First launched as a method for tracking vehicles during manufacturing in 1994, the humble QR code has become instantly recognisable for most consumers as a marketing tool.  

But while their simplicity and low-cost nature has made them a familiar sight in material such as magazines, it seems the thinking has stagnated in recent years.

The technology has made headlines again recently thanks to a consortium of retailers led by Wal-Mart and Target using it in their CurrentC payment technology. Many US retailers have invested heavily in the platform and are banking on it as a competitive alternative to Apple Pay, but it also misses a powerful opportunity by relegating the codes to just another payment option.

By limiting the deployment of the codes to checkouts, retailers are failing to capitalize on the codes’ ubiquity and flexibility. The approach also continues to rely on the traditional browsing and checkout structure, doing nothing to address the fact that consumers are growing impatient with this approach and increasingly demanding something more agile.

For those companies who are stretching the boundaries of QR codes, it is clear that there is significant potential in this simple technology. If consumers are given the opportunity to use QR codes to complete purchases directly, research has found they are extremely likely to do so.

In fact, a study from Experian states that 95% of mobile marketers in the US still maintain that QR codes are effective or very effective, and 40% of smartphone owners have stated that they made unplanned purchases through a code. With 1.74 billion smartphone owners worldwide in 2014, there is a potentially huge market for the company which cracks the QR code.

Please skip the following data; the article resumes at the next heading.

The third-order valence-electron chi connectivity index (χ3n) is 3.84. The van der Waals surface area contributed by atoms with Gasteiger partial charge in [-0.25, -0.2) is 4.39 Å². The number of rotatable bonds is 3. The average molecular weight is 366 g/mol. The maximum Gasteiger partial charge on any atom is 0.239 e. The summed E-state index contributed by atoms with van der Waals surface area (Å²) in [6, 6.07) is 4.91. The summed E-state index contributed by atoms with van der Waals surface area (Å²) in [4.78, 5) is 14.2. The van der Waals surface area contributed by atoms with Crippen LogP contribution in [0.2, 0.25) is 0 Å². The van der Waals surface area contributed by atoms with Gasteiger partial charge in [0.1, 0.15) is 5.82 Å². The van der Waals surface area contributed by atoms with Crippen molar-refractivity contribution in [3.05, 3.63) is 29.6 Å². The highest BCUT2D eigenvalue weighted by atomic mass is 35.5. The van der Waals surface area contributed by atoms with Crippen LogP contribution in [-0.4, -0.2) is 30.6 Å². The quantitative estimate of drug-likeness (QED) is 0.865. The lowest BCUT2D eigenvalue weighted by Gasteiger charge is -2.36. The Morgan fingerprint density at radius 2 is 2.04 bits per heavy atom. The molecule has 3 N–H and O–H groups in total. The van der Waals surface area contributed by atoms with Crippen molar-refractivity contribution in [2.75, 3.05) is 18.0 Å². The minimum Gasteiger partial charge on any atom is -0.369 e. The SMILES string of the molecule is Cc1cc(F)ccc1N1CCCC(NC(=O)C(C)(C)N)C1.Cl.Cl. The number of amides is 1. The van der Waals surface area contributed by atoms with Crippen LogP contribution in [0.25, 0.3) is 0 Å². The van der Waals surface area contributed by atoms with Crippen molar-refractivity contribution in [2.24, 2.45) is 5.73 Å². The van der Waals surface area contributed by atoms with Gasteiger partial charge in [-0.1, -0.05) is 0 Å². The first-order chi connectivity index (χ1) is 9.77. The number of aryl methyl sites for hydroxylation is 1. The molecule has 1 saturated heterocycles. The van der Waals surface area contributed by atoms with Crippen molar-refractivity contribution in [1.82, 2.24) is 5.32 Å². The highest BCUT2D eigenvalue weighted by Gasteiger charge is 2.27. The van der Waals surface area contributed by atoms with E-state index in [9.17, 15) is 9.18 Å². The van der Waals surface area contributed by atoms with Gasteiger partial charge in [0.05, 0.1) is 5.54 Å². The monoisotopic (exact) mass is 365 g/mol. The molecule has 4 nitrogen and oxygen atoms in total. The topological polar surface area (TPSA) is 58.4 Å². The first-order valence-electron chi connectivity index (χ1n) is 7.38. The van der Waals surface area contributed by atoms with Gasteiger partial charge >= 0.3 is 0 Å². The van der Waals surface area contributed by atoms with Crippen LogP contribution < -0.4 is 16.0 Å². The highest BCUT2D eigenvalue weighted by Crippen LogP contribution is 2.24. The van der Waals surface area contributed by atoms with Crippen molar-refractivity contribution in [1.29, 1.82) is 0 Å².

Because they only need to be printed on a flat surface to function, QR codes are perfect for application on almost any kind of medium, from billboards and magazines, to in-store products themselves. With only a standard camera phone needed to interact with them, the codes are an ideal way to create an instant mobile sales channel.

Despite their familiarity, QR codes still have the potential to be disruptive – if retailers use them effectively. Consumers are no longer satisfied with using the system to gain more information or as yet another checkout option. They want a channel where they can purchase items instantly, wherever they are. By turning any kind of advert into a virtual store front, retailers will be able to reach more consumers, and more importantly, track direct sales from individual QR code ads.

This is invaluable to retailers who have to justify advertising budgets with no real tangible data for ROI.

Dan Wagner is CEO of Powa Technologies.